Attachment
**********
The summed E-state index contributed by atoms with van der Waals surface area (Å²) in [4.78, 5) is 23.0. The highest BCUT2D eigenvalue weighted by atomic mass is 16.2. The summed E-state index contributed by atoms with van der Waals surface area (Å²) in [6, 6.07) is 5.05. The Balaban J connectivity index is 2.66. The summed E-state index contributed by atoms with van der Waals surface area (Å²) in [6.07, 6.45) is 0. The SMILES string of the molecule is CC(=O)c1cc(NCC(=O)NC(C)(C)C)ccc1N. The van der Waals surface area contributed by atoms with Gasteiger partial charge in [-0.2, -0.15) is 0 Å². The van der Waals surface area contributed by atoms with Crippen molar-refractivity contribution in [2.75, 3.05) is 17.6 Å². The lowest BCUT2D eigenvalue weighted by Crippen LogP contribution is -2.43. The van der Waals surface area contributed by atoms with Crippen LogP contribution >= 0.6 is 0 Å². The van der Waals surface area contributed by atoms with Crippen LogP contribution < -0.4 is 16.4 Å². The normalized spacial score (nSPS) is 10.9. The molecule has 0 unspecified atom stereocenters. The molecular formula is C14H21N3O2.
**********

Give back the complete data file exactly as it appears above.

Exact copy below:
The summed E-state index contributed by atoms with van der Waals surface area (Å²) in [4.78, 5) is 23.0. The highest BCUT2D eigenvalue weighted by atomic mass is 16.2. The summed E-state index contributed by atoms with van der Waals surface area (Å²) in [6, 6.07) is 5.05. The Balaban J connectivity index is 2.66. The summed E-state index contributed by atoms with van der Waals surface area (Å²) in [6.07, 6.45) is 0. The SMILES string of the molecule is CC(=O)c1cc(NCC(=O)NC(C)(C)C)ccc1N. The van der Waals surface area contributed by atoms with Gasteiger partial charge in [-0.2, -0.15) is 0 Å². The van der Waals surface area contributed by atoms with Crippen molar-refractivity contribution in [2.75, 3.05) is 17.6 Å². The lowest BCUT2D eigenvalue weighted by Crippen LogP contribution is -2.43. The van der Waals surface area contributed by atoms with Crippen LogP contribution >= 0.6 is 0 Å². The van der Waals surface area contributed by atoms with Crippen LogP contribution < -0.4 is 16.4 Å². The normalized spacial score (nSPS) is 10.9. The molecule has 0 unspecified atom stereocenters. The molecular formula is C14H21N3O2.